There’s more to see in Canada’s most populated province than ice hockey, forests and freely flowing maple syrup – and some of it’s pretty weird. From the world’s largest Elvis Presley festival, to axe throwing ranges in Toronto, here are just a few things you didn’t know you could do in Ontario.

1. Drink Dead Elephant Ale while gazing at a dead elephant

On September 15, 1885 Jumbo the Elephant of the PT Barnum circus, the world’s first animal celebrity, was hit by a train and killed in St Thomas, Ontario. It made global headlines. Jumbo’s skeleton is on display at the New York Museum of Natural History and his ashes are interred at Tuft’s University. Thankfully, none of these remains are distilled in the Railway Brewing Company’s tribute. They boast a hoppy IPA in honour of Jumbo, dubbed Dead Elephant Ale, and an enormous statue of the deceased animal in front of their business. Cheers?

2. Lace up your blue suede shoes for the biggest Elvis Festival on Earth

Situated on the unlikely banks of Georgian Bay, the ski resort town of Collingwood hosts an Elvis-fest to end all Elvis-fests every summer. Impersonators with greasy pompadours and overwhelming sideburns flock here from around the globe with hopes of being crowned the next King of Rock ‘N’ Roll. Every venue in downtown Collingwood, plus the nearby hot spot of Blue Mountain resort, is practically crawling with Elvises. Whether the impersonators are bang on, or hilariously missing the mark, they’re a lot of fun to gawk at.

Media interviews Elvis impersonators at the biggest Elvis Festival in in the world, in Canada

Collingwood Elvis Festival by Jay Morrison (CC license)

3. Trim a few years off of your life with Dangerous Dan’s “Colossal Colon Clogger”

If gorging on local fast-food is your idea of a holiday then don’t miss Dangerous Dan’s, named after owner James’ grandfather, a wrestler notorious for his unhealthy diet. The Toronto restaurant is famous for its “Quadruple ‘C’ Combo” – a 24oz burger served with a quarter pound of cheese, a quarter pound of bacon, two fried eggs, a side of poutine and a large milkshake. Be sure to leave room for a Double D cup dessert to hammer the final nail in your food coma coffin. Eat at your own risk.

4. Get sleepy in a tepee on Manitoulin Island

On beautiful Manitoulin Island’s M’Chigeeng Reserve lies a forest ringed campground with tepees, wigwams and a native longhouse. Here, at the Great Spirit Circle Trail, glampers can get back to nature in a luxury-enhanced tepees. Whether you want to hike, canoe, forage on a medicine walk or take on a horseback tour into the Manitoulin wilderness, this is a wonderful way to learn a bit about the rich cultures of Canada’s Aboriginal peoples.

5. Channel your inner lumberjack

The West Coast Lumberjacks didn’t win Canada’s Got Talent for nothing. Showcasing thrilling exhibitions of wood wizardry such as log rolling, chainsaw carving and axe throwing, they keep all audiences enthralled with superhuman skills. Catch a performance at Wonderland Amusement Park just outside of Toronto during the summer months, or at the Ontario Lumberjack Competition at Brechin in June. Feeling inspired? Channel your inner lumberjack at BATL, Toronto’s very own axe throwing range.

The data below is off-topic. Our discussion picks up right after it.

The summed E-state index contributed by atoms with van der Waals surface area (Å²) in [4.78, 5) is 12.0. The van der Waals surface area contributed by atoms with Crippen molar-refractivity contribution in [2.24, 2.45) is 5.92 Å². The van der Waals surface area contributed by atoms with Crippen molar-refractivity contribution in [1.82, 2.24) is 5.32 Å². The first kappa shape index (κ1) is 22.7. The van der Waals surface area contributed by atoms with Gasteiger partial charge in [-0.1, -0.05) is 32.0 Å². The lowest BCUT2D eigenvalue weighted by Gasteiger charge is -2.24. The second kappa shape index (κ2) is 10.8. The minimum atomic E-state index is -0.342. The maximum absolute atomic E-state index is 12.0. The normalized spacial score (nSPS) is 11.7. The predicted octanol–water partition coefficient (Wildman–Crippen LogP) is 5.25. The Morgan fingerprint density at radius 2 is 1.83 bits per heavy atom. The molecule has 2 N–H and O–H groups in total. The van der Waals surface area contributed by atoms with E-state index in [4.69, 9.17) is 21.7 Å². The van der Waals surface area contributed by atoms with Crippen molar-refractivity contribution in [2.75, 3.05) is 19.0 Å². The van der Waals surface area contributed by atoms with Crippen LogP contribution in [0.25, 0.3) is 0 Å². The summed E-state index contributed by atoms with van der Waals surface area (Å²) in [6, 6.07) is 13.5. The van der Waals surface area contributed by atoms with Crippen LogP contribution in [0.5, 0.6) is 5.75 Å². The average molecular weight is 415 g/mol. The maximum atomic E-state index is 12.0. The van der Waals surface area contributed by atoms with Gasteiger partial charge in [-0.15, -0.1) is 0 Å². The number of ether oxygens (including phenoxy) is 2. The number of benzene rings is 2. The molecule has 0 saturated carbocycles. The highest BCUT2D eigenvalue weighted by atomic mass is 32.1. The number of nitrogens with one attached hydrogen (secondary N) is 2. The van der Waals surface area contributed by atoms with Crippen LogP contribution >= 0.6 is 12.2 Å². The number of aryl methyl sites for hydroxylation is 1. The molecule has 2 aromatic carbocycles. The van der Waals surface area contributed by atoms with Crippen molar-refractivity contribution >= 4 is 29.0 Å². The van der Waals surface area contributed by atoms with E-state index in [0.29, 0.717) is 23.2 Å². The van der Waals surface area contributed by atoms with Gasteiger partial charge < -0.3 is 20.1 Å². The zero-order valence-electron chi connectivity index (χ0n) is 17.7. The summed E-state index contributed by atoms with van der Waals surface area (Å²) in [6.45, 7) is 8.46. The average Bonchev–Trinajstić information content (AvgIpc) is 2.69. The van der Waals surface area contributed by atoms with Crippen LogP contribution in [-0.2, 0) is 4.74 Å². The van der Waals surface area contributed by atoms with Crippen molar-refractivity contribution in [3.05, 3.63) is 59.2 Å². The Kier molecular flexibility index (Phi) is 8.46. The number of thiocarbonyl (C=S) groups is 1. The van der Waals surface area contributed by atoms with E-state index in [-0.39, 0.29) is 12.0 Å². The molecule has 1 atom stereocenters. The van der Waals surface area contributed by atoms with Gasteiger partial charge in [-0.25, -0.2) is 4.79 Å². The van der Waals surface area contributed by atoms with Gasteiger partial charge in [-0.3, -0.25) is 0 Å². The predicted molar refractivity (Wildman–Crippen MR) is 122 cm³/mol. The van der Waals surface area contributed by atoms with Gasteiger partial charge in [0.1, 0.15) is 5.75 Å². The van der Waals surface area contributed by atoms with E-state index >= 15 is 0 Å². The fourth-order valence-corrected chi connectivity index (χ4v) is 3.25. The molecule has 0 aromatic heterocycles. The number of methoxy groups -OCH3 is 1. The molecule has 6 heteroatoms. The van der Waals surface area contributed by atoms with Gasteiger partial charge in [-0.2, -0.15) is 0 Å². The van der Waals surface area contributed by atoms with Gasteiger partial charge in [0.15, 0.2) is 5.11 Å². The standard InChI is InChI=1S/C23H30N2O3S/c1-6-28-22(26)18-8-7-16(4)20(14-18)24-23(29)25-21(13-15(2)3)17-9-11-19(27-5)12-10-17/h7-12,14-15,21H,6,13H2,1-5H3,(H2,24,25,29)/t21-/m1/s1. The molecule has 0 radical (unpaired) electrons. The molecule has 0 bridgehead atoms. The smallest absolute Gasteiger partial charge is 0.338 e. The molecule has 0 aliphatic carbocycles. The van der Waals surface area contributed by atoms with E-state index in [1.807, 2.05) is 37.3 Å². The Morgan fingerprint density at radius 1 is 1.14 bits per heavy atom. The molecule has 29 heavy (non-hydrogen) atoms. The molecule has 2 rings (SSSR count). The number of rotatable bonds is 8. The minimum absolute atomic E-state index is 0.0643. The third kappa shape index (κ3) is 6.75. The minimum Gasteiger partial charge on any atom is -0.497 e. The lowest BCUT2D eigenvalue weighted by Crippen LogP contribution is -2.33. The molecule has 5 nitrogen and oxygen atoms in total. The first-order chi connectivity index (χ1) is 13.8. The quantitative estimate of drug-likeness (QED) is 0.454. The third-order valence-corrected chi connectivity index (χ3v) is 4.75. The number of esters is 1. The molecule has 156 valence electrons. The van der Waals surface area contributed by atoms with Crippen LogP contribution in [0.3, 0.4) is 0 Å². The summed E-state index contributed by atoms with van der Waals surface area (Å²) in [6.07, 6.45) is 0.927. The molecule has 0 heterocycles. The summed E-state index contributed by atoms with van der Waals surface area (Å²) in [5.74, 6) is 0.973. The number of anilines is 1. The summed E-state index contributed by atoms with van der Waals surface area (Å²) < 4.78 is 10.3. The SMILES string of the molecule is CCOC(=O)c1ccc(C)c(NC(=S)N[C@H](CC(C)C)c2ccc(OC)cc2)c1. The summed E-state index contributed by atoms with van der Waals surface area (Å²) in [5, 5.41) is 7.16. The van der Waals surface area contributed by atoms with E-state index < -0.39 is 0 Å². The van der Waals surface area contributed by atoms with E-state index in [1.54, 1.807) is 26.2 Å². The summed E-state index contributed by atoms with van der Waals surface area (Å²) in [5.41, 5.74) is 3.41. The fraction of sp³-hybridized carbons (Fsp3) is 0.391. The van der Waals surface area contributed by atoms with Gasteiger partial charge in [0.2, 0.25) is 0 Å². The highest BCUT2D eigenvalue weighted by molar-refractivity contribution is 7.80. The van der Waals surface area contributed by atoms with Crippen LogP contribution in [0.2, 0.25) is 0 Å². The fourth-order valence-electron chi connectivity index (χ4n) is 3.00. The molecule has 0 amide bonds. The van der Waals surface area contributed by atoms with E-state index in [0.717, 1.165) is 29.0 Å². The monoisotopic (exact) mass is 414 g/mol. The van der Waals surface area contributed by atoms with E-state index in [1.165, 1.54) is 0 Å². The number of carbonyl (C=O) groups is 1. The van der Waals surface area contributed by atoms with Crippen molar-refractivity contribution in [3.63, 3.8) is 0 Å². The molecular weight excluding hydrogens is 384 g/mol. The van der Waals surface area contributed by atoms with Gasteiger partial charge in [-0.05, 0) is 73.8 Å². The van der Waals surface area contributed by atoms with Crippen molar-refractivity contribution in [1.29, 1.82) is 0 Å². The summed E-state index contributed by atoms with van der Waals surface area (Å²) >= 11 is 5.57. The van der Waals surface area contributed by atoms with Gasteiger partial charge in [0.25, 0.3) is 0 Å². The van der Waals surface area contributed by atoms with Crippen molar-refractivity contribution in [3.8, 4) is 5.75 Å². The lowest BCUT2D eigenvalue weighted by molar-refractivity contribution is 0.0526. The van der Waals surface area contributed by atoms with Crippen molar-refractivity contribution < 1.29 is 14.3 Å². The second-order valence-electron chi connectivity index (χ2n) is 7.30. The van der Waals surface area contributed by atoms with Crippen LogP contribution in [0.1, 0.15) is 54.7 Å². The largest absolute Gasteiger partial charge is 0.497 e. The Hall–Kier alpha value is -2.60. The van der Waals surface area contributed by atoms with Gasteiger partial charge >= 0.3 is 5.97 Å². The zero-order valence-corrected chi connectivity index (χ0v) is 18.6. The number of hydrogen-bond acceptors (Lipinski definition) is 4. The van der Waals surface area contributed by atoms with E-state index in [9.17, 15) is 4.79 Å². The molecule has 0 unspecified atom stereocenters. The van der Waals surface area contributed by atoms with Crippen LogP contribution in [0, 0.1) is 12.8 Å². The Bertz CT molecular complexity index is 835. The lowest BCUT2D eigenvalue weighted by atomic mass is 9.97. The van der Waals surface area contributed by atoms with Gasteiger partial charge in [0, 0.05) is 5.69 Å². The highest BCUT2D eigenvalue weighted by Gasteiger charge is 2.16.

Axe throwing range at BATL Toronto, Ontario, Canada

Axe throwing at BATL by Tibor Kovacs (CC license)

6. Retrace the footsteps of a prepubescent Justin Bieber in his hometown of Stratford

150km east of Toronto is the pretty little theatre town of Stratford, the site of Justin Bieber’s nativity. Yes, musical superstar Bieber’s talent was birthed and nurtured in this very place. For hardcore ‘Beliebers’, sitting on the steps of the Avon Theatre, where Justin used to busk, will no doubt be a holy pilgrimage of sorts. This self-guided tour also features the pizza parlour where Bieber has been known to give autographs and the City Hall where he recorded his first song.

7. Relax with a restorative ‘Stitch n’ Bitch’

Nothing is more therapeutic than the intricate needlework involved in knitting and crocheting. Except, perhaps, getting everything off your chest while you’re at it. The Knit Café in Toronto’s hip west-end not only offers drop-in sessions for beginners up to advanced students but is a great hang-out, with “Stich n’ Bitch meetups every Tuesday. By far, the most relaxing part of any session is the chat.

8. Break bread with Old Order Mennonites in St. Jacob’s Country

North of Toronto is a stunning rural area where farms are nestled among undulating hills. This countryside is home to twenty different sects of Mennonites, and on any given day you can see these farmers’ traditional horse-drawn buggies trundling along the roads. The village of St Jacob’s is home to St Jacob’s Mennonite Church, where there is a potluck supper open to visitors every Sunday at 5:30pm; a perfect opportunity to learn about the locals residents, many of whom still eschew the conveniences of modern technology, electricity included.

Mennonite horse and buggy near St. Jacobs OntarioOntario Mennonites by Zhu (CC license)

Explore more of Canada with the Rough Guide to CanadaCompare flights, find toursbook hostels and hotels for your trip, and don’t forget to purchase travel insurance before you go. Lynn stayed with the Westin Trillium House Hotel, Blue Mountain, prices from $159 (low season) and $199 (high season).